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Hormone levels in vegetarian and nonvegetarian teenage girls: potential implications for breast cancer risk.
Cancer Res. 1992 Feb 01; 52(3):578-83.CR

Abstract

Between September 1984 and June 1985, a total of 75 adolescent girls, 35 vegetarians residing in a Seventh-Day Adventist school and 40 nonvegetarians residing in a private non-Adventist boarding school, underwent measurement of their plasma hormone levels in the follicular and luteal phase of their menstrual cycles as well as dietary intake measured by 3-day food records, medical history, height, and weight. There were no significant differences between vegetarians and nonvegetarians in average age of the girls, weight, body mass index, age at menarche, years since the onset of menstruation, or percentage of girls with ovulatory cycles. Vegetarian girls had significantly higher levels of log follicular estradiol [2.00 +/- 0.27 (SD) versus 1.85 +/- 0.27 pg/ml, P less than or equal to 0.05] and luteal dehydroepiandrosterone sulfate (DHS) (1.88 +/- 0.71 versus 1.45 +/- 0.80 microgram/ml, P less than or equal to 0.05) than nonvegetarian girls. Follicular DHS was higher in vegetarians than in nonvegetarians (1.72 +/- 0.79 versus 1.45 +/- 0.95 microgram/ml), but the difference was not significant. The differences in follicular and luteal DHS, but not the difference in log estradiol, were significant (P less than or equal to 0.05) after controlling for ovulation, smoking, and alcohol intake with multivariable regression analysis. There were no significant differences in testosterone or in percentage free estradiol levels between vegetarians and nonvegetarians. Smoking was significantly associated with follicular and luteal DHS and with percentage free follicular estradiol, while alcohol use was significantly and inversely associated with percentage free follicular estradiol after controlling for other variables. The implications for breast cancer risk are discussed.

Authors+Show Affiliations

Epidemiology/Biostatistics Program, School of Public Health, University of Illinois, Chicago 60680.No affiliation info availableNo affiliation info availableNo affiliation info availableNo affiliation info availableNo affiliation info available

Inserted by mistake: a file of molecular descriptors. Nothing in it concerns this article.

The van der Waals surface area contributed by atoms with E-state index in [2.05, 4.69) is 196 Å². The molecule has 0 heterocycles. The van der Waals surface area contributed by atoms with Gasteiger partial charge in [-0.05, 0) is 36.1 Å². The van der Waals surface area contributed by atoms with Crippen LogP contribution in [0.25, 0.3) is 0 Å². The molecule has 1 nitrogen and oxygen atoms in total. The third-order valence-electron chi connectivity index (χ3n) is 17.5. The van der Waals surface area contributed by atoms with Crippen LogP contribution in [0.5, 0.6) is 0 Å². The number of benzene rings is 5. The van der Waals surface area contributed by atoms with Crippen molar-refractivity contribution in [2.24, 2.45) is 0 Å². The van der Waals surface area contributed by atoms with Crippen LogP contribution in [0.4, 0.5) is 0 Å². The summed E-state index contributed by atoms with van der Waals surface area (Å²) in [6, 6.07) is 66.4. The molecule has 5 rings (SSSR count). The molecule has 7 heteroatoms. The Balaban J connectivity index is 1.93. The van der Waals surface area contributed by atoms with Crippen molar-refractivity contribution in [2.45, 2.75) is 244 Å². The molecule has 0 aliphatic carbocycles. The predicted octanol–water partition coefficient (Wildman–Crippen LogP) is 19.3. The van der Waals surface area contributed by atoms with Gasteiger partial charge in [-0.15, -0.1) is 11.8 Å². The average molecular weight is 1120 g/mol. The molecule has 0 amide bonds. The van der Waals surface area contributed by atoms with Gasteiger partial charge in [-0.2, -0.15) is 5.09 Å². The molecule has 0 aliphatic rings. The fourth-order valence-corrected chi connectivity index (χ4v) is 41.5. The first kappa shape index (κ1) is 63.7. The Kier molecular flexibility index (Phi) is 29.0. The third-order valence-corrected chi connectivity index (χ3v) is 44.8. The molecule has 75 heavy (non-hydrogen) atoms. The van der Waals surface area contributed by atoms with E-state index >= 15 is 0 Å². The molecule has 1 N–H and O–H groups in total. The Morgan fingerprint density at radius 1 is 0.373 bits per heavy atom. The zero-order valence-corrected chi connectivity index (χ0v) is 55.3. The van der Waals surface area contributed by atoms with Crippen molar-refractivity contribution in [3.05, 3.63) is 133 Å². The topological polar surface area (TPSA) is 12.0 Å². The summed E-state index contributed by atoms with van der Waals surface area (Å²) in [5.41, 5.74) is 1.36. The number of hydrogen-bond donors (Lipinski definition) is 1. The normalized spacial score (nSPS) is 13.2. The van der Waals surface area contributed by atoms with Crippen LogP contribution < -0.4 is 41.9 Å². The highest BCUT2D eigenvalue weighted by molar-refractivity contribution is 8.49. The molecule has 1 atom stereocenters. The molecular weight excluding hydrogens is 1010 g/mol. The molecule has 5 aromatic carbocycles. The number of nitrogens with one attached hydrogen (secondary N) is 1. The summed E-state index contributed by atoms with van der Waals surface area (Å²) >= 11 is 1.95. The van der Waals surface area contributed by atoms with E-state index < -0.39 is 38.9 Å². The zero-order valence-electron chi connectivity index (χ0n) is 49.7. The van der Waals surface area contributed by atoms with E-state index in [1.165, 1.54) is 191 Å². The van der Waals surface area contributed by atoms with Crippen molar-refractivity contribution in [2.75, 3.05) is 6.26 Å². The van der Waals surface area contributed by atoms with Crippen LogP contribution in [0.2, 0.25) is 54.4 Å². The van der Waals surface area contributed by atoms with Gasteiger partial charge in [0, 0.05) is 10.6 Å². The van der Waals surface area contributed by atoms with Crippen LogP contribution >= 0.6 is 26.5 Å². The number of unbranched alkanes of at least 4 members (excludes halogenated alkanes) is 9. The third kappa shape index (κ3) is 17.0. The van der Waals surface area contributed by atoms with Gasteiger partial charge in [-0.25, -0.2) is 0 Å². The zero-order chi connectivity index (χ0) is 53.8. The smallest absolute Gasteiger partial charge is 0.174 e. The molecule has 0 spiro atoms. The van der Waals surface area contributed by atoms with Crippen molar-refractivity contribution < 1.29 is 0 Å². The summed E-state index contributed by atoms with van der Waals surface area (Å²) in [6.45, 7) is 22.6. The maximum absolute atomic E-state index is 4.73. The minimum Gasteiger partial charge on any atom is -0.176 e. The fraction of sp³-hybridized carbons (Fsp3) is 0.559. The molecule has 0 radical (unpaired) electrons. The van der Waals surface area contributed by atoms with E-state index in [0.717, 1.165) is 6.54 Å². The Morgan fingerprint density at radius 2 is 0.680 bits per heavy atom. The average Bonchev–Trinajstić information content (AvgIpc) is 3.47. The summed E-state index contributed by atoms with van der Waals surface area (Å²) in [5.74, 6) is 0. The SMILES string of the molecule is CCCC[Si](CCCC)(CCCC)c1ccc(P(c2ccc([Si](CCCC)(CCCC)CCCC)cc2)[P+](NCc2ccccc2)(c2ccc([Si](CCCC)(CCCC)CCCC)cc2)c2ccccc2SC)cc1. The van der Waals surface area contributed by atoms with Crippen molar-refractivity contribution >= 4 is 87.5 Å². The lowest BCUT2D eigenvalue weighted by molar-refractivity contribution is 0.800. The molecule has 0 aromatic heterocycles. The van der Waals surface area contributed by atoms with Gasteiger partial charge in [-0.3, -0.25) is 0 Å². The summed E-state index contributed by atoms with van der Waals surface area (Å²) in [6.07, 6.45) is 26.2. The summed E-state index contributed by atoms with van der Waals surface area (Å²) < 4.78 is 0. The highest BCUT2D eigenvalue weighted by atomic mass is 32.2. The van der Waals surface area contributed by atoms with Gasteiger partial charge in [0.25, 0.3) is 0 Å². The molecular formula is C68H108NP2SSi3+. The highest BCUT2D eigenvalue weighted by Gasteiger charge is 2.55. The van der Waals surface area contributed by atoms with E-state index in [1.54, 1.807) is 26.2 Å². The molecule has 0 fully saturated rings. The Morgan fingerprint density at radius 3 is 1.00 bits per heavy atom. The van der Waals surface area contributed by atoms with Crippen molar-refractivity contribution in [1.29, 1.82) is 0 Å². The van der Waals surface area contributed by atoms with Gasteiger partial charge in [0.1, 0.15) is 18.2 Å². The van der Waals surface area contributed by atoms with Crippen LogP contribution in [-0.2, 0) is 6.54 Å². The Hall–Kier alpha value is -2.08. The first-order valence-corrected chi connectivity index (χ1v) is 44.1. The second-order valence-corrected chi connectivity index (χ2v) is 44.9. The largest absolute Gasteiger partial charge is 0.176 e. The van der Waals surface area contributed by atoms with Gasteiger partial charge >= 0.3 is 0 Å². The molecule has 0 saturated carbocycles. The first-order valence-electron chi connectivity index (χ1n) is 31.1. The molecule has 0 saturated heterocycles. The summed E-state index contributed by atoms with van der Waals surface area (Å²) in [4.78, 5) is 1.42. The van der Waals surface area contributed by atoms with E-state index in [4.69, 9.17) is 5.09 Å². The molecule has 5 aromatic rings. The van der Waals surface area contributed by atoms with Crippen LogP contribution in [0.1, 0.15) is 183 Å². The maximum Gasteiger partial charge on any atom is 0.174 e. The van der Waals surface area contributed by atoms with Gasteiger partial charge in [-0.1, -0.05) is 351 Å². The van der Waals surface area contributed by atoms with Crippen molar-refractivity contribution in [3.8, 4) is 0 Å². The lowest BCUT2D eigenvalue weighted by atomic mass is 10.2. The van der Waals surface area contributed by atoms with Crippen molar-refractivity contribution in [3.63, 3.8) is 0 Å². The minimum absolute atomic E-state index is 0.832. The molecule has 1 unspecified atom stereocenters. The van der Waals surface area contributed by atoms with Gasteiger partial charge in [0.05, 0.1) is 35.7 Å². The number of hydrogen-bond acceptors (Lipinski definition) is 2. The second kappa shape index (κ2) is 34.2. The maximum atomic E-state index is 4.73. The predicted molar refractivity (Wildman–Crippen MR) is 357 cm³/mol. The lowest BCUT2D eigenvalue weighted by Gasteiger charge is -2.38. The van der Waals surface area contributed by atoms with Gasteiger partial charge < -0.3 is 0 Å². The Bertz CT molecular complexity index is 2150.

Pub Type(s)

Comparative Study
Journal Article
Research Support, U.S. Gov't, P.H.S.

Language

eng

PubMed ID

1531038

Citation

Persky, V W., et al. "Hormone Levels in Vegetarian and Nonvegetarian Teenage Girls: Potential Implications for Breast Cancer Risk." Cancer Research, vol. 52, no. 3, 1992, pp. 578-83.
Persky VW, Chatterton RT, Van Horn LV, et al. Hormone levels in vegetarian and nonvegetarian teenage girls: potential implications for breast cancer risk. Cancer Res. 1992;52(3):578-83.
Persky, V. W., Chatterton, R. T., Van Horn, L. V., Grant, M. D., Langenberg, P., & Marvin, J. (1992). Hormone levels in vegetarian and nonvegetarian teenage girls: potential implications for breast cancer risk. Cancer Research, 52(3), 578-83.
Persky VW, et al. Hormone Levels in Vegetarian and Nonvegetarian Teenage Girls: Potential Implications for Breast Cancer Risk. Cancer Res. 1992 Feb 1;52(3):578-83. PubMed PMID: 1531038.
* Article titles in AMA citation format should be in sentence-case
TY - JOUR T1 - Hormone levels in vegetarian and nonvegetarian teenage girls: potential implications for breast cancer risk. AU - Persky,V W, AU - Chatterton,R T, AU - Van Horn,L V, AU - Grant,M D, AU - Langenberg,P, AU - Marvin,J, PY - 1992/2/1/pubmed PY - 1992/2/1/medline PY - 1992/2/1/entrez SP - 578 EP - 83 JF - Cancer research JO - Cancer Res. VL - 52 IS - 3 N2 - Between September 1984 and June 1985, a total of 75 adolescent girls, 35 vegetarians residing in a Seventh-Day Adventist school and 40 nonvegetarians residing in a private non-Adventist boarding school, underwent measurement of their plasma hormone levels in the follicular and luteal phase of their menstrual cycles as well as dietary intake measured by 3-day food records, medical history, height, and weight. There were no significant differences between vegetarians and nonvegetarians in average age of the girls, weight, body mass index, age at menarche, years since the onset of menstruation, or percentage of girls with ovulatory cycles. Vegetarian girls had significantly higher levels of log follicular estradiol [2.00 +/- 0.27 (SD) versus 1.85 +/- 0.27 pg/ml, P less than or equal to 0.05] and luteal dehydroepiandrosterone sulfate (DHS) (1.88 +/- 0.71 versus 1.45 +/- 0.80 microgram/ml, P less than or equal to 0.05) than nonvegetarian girls. Follicular DHS was higher in vegetarians than in nonvegetarians (1.72 +/- 0.79 versus 1.45 +/- 0.95 microgram/ml), but the difference was not significant. The differences in follicular and luteal DHS, but not the difference in log estradiol, were significant (P less than or equal to 0.05) after controlling for ovulation, smoking, and alcohol intake with multivariable regression analysis. There were no significant differences in testosterone or in percentage free estradiol levels between vegetarians and nonvegetarians. Smoking was significantly associated with follicular and luteal DHS and with percentage free follicular estradiol, while alcohol use was significantly and inversely associated with percentage free follicular estradiol after controlling for other variables. The implications for breast cancer risk are discussed. SN - 0008-5472 UR - https://www.unboundmedicine.com/medline/citation/1531038/Hormone_levels_in_vegetarian_and_nonvegetarian_teenage_girls:_potential_implications_for_breast_cancer_risk_ L2 - http://cancerres.aacrjournals.org/cgi/pmidlookup?view=long&pmid=1531038 DB - PRIME DP - Unbound Medicine ER -